One of the oft-used criticisms of those who prefer a more analytical approach to their baseball enjoyment is that we lose track of the beauty of the game by immersing ourselves in numbers (in our mother’s basement). Glossing over the caricatures, I want to instead spend my time discussing how the more analytical approach can, and should, result in a greater appreciation of the game.
The 2010 Texas Rangers reached a heretofore unseen level of success in the history of the Texas Rangers. In my time following them, I have encountered fans of every sort; from the retiree who has attended home games almost every year since they came to Texas to the proud new parents taking their kid to their first game; from the baseball fan a few states away who picked this team years ago to the diligent bedside visitor spending quality time with her ailing father-in-law. Baseball brings us together in strange ways; the 2010 Rangers especially so. The success after so much waiting is what many of us will appreciate when we look back. Our history can’t help but remind us that these moments should be savored.
As the shortened off-season gains momentum, we will all undoubtedly get pulled into the Chase for Cliff Lee, free agency and trade rumors, and that interminable period in late January when it seems that spring training will never arrive. As we get excited for next season, I want to remind us all of an important, oft-forgotten, point of baseball analysis:
It is very easy to look at the current Rangers team, retain Cliff Lee, add in free agent or trade target du jour and assume that since the Rangers won 90 games and the division last year, that they are likely to win 90-plus games this year. While fun and easy to do, this is actually a quite poor approach. Veteran baseball fans will tell you that it’s because every year is a new year and regale you with stories of the Hope of Opening Day.
In contrast, the more statistically inclined baseball fan will tell you that it’s because every year is a new year. Hmm, perhaps we’re not quite so contrary after all? Our reasoning for this strongly involves the concept of regression toward the mean. Since the use of statistics means selecting out certain numbers to make your point, it’s important to realize how likely it is that the statistics you’ve chosen will project going forward. In most cases, the answer is less than you expect.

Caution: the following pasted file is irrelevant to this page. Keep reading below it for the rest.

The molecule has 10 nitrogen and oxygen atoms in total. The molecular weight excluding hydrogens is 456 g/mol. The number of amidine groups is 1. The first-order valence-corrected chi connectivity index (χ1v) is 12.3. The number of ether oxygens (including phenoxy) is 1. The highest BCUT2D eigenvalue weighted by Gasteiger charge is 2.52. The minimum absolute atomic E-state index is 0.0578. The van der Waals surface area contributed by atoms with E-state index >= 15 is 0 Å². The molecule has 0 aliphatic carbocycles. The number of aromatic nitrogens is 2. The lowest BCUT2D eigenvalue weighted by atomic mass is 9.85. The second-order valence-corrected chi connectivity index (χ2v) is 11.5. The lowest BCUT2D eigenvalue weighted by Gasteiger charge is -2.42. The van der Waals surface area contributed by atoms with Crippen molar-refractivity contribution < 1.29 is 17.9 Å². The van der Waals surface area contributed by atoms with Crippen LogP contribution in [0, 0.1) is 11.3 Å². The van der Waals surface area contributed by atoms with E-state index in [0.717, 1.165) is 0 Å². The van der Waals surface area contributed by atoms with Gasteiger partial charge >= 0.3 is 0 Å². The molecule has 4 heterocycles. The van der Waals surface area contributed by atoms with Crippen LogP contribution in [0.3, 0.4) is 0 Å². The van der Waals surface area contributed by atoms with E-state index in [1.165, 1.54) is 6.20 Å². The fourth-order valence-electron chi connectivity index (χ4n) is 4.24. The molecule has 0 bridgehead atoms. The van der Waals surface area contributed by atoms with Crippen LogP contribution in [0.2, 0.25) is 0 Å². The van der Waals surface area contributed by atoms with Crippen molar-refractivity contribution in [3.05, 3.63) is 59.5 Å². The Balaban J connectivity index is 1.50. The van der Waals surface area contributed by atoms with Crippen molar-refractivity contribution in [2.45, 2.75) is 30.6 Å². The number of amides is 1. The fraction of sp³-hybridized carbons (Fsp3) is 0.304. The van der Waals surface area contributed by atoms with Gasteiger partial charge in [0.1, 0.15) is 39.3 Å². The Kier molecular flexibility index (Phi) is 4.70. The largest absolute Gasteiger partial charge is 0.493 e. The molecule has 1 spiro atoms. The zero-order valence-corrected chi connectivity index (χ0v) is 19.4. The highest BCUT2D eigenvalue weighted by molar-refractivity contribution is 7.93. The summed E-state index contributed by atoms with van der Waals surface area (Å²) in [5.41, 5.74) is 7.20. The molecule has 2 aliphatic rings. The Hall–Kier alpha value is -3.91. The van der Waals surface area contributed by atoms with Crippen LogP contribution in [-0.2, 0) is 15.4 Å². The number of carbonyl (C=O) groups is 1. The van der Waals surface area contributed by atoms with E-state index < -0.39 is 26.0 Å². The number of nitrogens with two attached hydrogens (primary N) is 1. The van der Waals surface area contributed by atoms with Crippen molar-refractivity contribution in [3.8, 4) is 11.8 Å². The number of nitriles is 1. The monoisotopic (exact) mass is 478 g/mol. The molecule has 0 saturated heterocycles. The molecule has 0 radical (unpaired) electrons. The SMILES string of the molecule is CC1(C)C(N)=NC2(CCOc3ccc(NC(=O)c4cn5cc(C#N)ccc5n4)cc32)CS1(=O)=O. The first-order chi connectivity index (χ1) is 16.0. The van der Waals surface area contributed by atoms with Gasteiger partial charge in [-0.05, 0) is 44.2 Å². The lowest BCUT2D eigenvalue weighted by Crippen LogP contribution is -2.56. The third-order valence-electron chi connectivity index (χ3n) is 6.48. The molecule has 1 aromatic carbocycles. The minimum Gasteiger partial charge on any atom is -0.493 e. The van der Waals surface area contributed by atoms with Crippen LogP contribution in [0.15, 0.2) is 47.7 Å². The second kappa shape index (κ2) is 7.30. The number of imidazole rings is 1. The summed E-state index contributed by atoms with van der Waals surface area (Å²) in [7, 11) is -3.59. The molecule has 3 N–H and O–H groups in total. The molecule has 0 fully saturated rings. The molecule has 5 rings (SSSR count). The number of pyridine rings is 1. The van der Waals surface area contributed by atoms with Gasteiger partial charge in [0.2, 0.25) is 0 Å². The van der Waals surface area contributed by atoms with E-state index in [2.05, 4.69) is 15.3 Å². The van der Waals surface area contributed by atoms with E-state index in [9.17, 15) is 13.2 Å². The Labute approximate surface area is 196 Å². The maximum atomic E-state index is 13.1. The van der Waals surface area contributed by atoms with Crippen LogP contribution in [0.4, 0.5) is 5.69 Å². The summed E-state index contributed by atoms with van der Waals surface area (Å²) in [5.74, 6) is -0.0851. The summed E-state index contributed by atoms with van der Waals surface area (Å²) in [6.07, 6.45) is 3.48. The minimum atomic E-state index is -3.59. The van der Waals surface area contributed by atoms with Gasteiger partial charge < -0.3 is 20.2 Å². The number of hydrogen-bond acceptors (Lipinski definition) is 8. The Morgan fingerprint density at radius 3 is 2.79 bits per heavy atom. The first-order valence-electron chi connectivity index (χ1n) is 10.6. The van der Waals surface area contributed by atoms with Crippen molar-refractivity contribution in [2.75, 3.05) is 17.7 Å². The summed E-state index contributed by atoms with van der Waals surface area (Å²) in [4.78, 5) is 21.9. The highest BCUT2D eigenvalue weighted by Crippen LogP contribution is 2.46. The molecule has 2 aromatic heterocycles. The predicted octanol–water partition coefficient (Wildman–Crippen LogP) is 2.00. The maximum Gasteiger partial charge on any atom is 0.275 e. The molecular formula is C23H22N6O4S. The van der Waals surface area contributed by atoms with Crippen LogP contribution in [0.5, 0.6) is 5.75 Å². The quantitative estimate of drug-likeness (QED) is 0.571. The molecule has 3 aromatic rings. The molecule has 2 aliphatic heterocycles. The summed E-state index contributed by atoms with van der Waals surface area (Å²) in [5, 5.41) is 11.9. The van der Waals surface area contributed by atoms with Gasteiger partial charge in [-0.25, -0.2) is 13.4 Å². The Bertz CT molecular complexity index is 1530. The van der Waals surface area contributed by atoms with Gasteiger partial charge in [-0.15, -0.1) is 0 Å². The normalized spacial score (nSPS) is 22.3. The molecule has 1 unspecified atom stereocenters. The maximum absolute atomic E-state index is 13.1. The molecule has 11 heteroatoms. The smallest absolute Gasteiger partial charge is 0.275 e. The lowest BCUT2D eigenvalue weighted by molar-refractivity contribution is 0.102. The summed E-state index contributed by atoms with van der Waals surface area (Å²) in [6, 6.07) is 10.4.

Let’s take an example. Let’s say P. Francis, an unknown Rangers AAA player comes up to the major leagues in September and gets a hit in his only at-bat. Should we expect this (probably handsome) player to continue to bat 1.000 for the rest of his career? Of course not. Intuitively, we all understand regression to the mean in its most extreme forms. The unsaid point here is that there is (likely) a gap between P. Francis’ true talent level and his current batting average.
This happens with most every major league player as one projects forward based on their current statistics. The truth is that the most elite performances from one season are not repeated the following season. This is because though their true talent level may be very good, there is a certain amount of luck involved to achieve MVP or Cy Young production; that luck is unlikely to continue the next year.
The 2010 Texas Rangers had some truly elite performers. Josh Hamilton’s 8.0 WAR was worth almost an entire win over the second-place AL MVP candidate Adrian Beltre (7.1 WAR), and he did that in 23 fewer games. Whether you want to regress this to his career mean or the league mean, the point is that it is unwise to expect such an amazing season in 2011. Cliff Lee had a 7.1 WAR season, significantly better than Justin Verlander’s 6.3 WAR. This is not to say that Josh Hamilton or Cliff Lee will be an average player next year. However, they are likely to be closer to it than our fan instincts would first have us believe.
How much to regress these numbers and what to regress them to is a topic for another time. The point that I wanted to make here is that as we all get swept up in the fervor of the Hot Stove, don’t forget to take time to appreciate how truly great some of the 2010 individual performances were and how they all came together to form such a memorable team. For veteran fans and statheads agree on this: April brings a new team, a new season.
It’s just that this time, it has an entirely different meaning for Rangers fans.
[Editor's note: If you're unsure as to exactly who Prashanth Francis is, click here for the explanatory website announcement. Prashanth is currently pursuing his MD/PhD at Texas A&M, doing biochemistry research in Houston, TX, but today stops down to make his BBTiA debut, and I'm excited to welcome him to the active writing roster. -Joey]